The Hidden Costs of Expanded Gambling

Proponents of casinos often talk about “all the revenue casinos could bring Massachusetts.” What they fail to do is subtract from those revenue numbers the enormous, hidden costs to government and taxpayers. That’s why Connecticut and New Jersey have higher taxes and worse fiscal problems than Massachusetts.

The Costs of Crime

When casinos come to town, crime goes up. Crime, including embezzlement, robbery, DUIs, aggravated assaults and domestic violence rates, increases 8 – 10% right after casino is built, and continues to increase after that — and local communities have to pick up the tab.[1] Local governments also bear the costs of significant increases in emergency service calls and casino-related traffic problems requiring police oversight.[2]

The Costs of Regulation

Creating a whole new bureaucracy isn’t cheap. A brand new government bureaucracy will be necessary to audit, regulate, inspect and oversee casinos – to the tune of $20 million, or higher.[3] Hundreds of government employees will be necessary to ensure compliance with regulations regarding money laundering, wiretapping and loan sharking.[4]

The Costs of Problem Gambling

Problem gamblers are expensive. Due to the predatory, addictive nature of the new slots, Massachusetts can expect a 50% increase in the number of problem gamblers in Massachusetts if we expanded gambling in the state. [5] According to the California Attorney General’s office, problem and pathological gamblers cost California $1 billion per year, [6] while officials in Indiana, after an exhaustive review, estimated the cost of serving each problem gambler at $2,500 per year[7].  This would add up to well over $750 million in costs for Massachusetts.[8] Even half of that number would be an enormous fiscal burden to add to the already dwindling appropriations for the Commonwealth’s mental health and substance abuse services.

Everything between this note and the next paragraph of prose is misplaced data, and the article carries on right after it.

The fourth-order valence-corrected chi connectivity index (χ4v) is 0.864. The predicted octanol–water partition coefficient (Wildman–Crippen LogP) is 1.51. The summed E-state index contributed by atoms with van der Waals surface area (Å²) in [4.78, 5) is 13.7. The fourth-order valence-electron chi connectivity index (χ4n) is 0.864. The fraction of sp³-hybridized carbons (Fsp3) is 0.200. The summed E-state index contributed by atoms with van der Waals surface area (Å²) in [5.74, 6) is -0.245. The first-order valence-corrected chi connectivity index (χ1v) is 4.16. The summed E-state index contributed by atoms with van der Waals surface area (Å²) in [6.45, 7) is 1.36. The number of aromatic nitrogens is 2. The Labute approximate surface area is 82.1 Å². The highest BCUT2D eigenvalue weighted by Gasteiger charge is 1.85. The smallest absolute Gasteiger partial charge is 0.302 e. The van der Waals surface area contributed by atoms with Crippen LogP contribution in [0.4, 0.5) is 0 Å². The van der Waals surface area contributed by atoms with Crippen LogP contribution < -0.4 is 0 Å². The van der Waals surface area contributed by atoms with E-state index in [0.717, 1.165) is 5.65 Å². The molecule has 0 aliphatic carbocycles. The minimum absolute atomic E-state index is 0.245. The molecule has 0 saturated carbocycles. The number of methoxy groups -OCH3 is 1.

The Costs of Missed Opportunities

There are more effective ways we could be spending our money. Top economists, including a Nobel Prize winner[9], agree — money spent in casinos does not have nearly as much of a positive effect on the rest of the economy as spending and investment in other industries. That’s why the most pro-businesses papers, including the Boston Business Journal and the Wall Street Journal, oppose casinos.

[1] Grinols, Earl L., Mustard, David B. and Dilley, Cynthia Hunt, “Casinos, Crime and Community Costs.” June 2000.

[2] Baxandall, Phineas and Bruce Sacerdote. “Betting on the Future: The Economic Impact of Legalized Gambling. ” Rappaport Institute for Greater Boston, Dartmouth College. Policy Briefs, January 13, 2005

[3] Based on budget figures from other states with casino gambling (NY, IL, PA, NJ).

[4] Testimony of Attorney General Martha Coakley. Senate Information Hearing on Gambling. June 29, 2009.

[5] National Gambling Impact Study Commission. 1999.

[6] Simmons, Charlene Wear, Ph.D: “Gambling in the Golden State 1998 Forward”. Requested by Attorney General Lockyear, 2006.

[7] Spectrum Gaming Group, “Comprehensive Analysis: Projecting and Preparing for Potential Impact of Expanded Gaming on Commonwealth of Massachusetts.”, p. 27.  August 1, 2008.

[8] Assuming 300,000 problem gamblers. Utilizing proposed casino locations (3) and extending a 50 mile radius around each, this area includes 319 cities and towns (approximately 6,327,100 people or 97% of the population).  If you accept that 5% in the 50 mile radius will be problem gamblers, this totals 316,355 residents. (6,327,100 x .05 = 316,355)

[9] Paul Samuelson, Economics 245 (10th ed, 1976).

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